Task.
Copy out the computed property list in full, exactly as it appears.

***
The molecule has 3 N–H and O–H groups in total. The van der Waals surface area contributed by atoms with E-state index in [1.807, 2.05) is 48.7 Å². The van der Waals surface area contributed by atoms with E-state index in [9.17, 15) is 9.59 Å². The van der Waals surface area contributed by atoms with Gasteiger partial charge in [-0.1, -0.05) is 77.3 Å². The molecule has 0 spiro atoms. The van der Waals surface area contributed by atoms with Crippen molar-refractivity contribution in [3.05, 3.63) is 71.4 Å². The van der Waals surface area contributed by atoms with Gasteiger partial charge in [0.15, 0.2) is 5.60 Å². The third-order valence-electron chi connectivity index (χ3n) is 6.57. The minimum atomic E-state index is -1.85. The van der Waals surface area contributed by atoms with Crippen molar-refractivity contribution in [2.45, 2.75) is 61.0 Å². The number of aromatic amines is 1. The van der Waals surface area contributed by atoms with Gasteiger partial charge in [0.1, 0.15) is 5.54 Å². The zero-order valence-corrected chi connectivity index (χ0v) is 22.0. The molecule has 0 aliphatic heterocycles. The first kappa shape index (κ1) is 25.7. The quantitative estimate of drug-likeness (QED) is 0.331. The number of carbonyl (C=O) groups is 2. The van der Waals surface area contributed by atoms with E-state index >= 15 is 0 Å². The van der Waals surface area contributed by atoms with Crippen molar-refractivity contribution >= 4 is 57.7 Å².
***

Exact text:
The molecule has 3 N–H and O–H groups in total. The van der Waals surface area contributed by atoms with E-state index in [1.807, 2.05) is 48.7 Å². The van der Waals surface area contributed by atoms with E-state index in [9.17, 15) is 9.59 Å². The van der Waals surface area contributed by atoms with Gasteiger partial charge in [-0.1, -0.05) is 77.3 Å². The molecule has 0 spiro atoms. The van der Waals surface area contributed by atoms with Crippen molar-refractivity contribution in [3.05, 3.63) is 71.4 Å². The van der Waals surface area contributed by atoms with Gasteiger partial charge in [0.15, 0.2) is 5.60 Å². The third-order valence-electron chi connectivity index (χ3n) is 6.57. The minimum atomic E-state index is -1.85. The van der Waals surface area contributed by atoms with Crippen molar-refractivity contribution in [2.45, 2.75) is 61.0 Å². The number of aromatic amines is 1. The van der Waals surface area contributed by atoms with Gasteiger partial charge in [0.1, 0.15) is 5.54 Å². The zero-order valence-corrected chi connectivity index (χ0v) is 22.0. The molecule has 0 aliphatic heterocycles. The first kappa shape index (κ1) is 25.7. The quantitative estimate of drug-likeness (QED) is 0.331. The number of carbonyl (C=O) groups is 2. The van der Waals surface area contributed by atoms with E-state index >= 15 is 0 Å². The van der Waals surface area contributed by atoms with Crippen molar-refractivity contribution >= 4 is 57.7 Å².